We thank the editors of Living Reviews in Solar Physics, especially R. Schwenn who solicited this article and helped in its preparation. We benefitted from data from the SOHO mission, which is an international collaboration between NASA and ESA, and also from the SOHO/LASCO CME catalog, generated and maintained by the Center for Solar Physics and Space Weather, The Catholic University of America in cooperation with NRL and NASA. We thank N. Gopalswamy and S. Yashiro for helping us with their group’s latest LASCO CME results. We also thank A. Vourlidas, S. Kahler, and J. Raymond for providing material for this article. The Solar Mass Ejection Imager (SMEI) instrument is a collaborative project of the U.S. Air Force Research Laboratory, NASA, the University of California at San Diego, the University of Birmingham, UK., Boston College, and Boston University. The STEREO SECCHI Heliospheric Imager (HI) instrument was developed by a collaboration that included the Rutherford Appleton Laboratory and the University of Birmingham, both in the United Kingdom, the Centre Spatial de Liège (CSL), Belgium, and the US Naval Research Laboratory (NRL), Washington DC, USA. The SECCHI project is an international consortium of the Naval Research Laboratory, Lockheed Martin Solar and Astrophysics Lab, NASA Goddard Space Flight Center, Rutherford Appleton Laboratory, University of Birmingham, Max-Planck-Institut für Sonnensystemforschung, Centre Spatial de Liège, Institut d’Optique Théorique et Appliquée, and Institut d’Astrophysique Spatiale. This work was supported at Boston College by Air Force contracts AF19628–00–K–0073 and FA8718–04–C–0006 and by NASA grant NNGO5GF98G. TAH is funded in part by SHINE Competition grant no. ATM-0849916 and NASA SHP grant no. NNX10AC05G.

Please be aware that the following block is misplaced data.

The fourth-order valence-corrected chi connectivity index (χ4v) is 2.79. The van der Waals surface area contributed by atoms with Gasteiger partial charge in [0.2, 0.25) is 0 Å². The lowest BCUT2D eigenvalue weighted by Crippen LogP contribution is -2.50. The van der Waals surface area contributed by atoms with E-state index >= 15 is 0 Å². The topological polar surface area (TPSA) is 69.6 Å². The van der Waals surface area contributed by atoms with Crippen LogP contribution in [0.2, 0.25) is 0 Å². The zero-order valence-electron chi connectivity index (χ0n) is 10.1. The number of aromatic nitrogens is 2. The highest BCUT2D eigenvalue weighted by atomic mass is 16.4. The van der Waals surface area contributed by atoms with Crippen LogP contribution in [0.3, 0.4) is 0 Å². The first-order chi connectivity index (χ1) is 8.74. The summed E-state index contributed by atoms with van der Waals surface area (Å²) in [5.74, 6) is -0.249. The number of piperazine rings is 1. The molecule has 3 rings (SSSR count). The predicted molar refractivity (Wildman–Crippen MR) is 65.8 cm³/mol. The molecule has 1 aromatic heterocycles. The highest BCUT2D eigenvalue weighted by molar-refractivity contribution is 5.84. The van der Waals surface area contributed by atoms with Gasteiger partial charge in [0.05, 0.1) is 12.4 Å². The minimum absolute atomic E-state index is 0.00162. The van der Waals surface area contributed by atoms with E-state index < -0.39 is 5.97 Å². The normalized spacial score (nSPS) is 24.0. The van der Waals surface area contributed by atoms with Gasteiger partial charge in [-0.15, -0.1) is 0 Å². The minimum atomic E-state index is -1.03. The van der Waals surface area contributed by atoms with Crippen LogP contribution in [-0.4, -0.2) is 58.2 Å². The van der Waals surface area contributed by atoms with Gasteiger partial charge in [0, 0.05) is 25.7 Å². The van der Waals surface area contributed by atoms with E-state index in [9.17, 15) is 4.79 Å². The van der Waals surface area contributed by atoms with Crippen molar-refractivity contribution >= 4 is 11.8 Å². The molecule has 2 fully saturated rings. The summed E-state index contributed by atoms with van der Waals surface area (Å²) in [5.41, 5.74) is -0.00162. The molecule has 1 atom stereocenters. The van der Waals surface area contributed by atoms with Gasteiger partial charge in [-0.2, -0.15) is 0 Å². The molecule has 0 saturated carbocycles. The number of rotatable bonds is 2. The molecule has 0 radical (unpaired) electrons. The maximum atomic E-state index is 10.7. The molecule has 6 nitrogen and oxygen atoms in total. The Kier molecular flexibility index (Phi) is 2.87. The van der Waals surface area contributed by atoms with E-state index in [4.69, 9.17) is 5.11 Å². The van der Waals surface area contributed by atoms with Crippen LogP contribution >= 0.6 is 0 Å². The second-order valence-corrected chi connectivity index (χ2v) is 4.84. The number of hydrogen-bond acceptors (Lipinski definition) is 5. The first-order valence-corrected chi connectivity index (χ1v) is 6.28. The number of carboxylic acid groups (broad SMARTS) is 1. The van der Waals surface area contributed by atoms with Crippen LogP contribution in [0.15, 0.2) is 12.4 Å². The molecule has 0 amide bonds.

All figures from Astronomy and Astrophysics reproduced with permission Ⓒ ESO; from The Astrophysical Journal and The Astrophysical Journal Letters reproduced by permission of the AAS; from ESA Special Publications reproduced with permission by ESA; from Journal of Geophysical Research reproduced with permission Ⓒ AGU; from Astrophysics and Space Science Library, Astrophysics and Space Science Proceedings, and Solar Physics reproduced with kind permission from Springer Science+Business Media B.V.
Living Rev. Solar Phys. 9, (2012), 3
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